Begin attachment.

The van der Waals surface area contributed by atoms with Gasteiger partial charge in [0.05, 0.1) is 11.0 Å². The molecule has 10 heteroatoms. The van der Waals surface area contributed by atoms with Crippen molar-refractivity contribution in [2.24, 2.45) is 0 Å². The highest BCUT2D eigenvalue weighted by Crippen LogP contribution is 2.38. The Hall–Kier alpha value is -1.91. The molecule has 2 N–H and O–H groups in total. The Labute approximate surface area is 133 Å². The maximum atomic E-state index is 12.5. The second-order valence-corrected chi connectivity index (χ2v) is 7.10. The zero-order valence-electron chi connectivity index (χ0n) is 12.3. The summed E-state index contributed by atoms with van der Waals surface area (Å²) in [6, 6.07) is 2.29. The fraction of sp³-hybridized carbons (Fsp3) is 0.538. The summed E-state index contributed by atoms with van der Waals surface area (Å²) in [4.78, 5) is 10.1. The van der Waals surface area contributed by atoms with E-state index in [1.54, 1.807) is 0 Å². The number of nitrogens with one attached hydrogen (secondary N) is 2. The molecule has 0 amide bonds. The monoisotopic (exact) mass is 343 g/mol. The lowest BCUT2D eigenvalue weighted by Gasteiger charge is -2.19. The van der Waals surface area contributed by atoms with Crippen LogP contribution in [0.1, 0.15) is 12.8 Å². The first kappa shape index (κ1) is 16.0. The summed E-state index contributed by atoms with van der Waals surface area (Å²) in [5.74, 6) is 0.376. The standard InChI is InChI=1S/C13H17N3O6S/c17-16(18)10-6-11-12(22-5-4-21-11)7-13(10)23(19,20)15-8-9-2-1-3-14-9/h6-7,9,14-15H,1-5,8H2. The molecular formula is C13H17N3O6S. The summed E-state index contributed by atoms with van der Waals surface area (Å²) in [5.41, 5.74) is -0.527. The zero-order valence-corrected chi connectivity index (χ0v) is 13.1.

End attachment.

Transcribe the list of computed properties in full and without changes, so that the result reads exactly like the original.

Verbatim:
The van der Waals surface area contributed by atoms with Gasteiger partial charge in [0.05, 0.1) is 11.0 Å². The molecule has 10 heteroatoms. The van der Waals surface area contributed by atoms with Crippen molar-refractivity contribution in [2.24, 2.45) is 0 Å². The highest BCUT2D eigenvalue weighted by Crippen LogP contribution is 2.38. The Hall–Kier alpha value is -1.91. The molecule has 2 N–H and O–H groups in total. The Labute approximate surface area is 133 Å². The maximum atomic E-state index is 12.5. The second-order valence-corrected chi connectivity index (χ2v) is 7.10. The zero-order valence-electron chi connectivity index (χ0n) is 12.3. The summed E-state index contributed by atoms with van der Waals surface area (Å²) in [6, 6.07) is 2.29. The fraction of sp³-hybridized carbons (Fsp3) is 0.538. The summed E-state index contributed by atoms with van der Waals surface area (Å²) in [4.78, 5) is 10.1. The van der Waals surface area contributed by atoms with E-state index in [1.54, 1.807) is 0 Å². The number of nitrogens with one attached hydrogen (secondary N) is 2. The molecule has 0 amide bonds. The monoisotopic (exact) mass is 343 g/mol. The lowest BCUT2D eigenvalue weighted by Gasteiger charge is -2.19. The van der Waals surface area contributed by atoms with Crippen LogP contribution in [0.1, 0.15) is 12.8 Å². The first kappa shape index (κ1) is 16.0. The summed E-state index contributed by atoms with van der Waals surface area (Å²) in [5.74, 6) is 0.376. The standard InChI is InChI=1S/C13H17N3O6S/c17-16(18)10-6-11-12(22-5-4-21-11)7-13(10)23(19,20)15-8-9-2-1-3-14-9/h6-7,9,14-15H,1-5,8H2. The molecular formula is C13H17N3O6S. The summed E-state index contributed by atoms with van der Waals surface area (Å²) in [5.41, 5.74) is -0.527. The zero-order valence-corrected chi connectivity index (χ0v) is 13.1.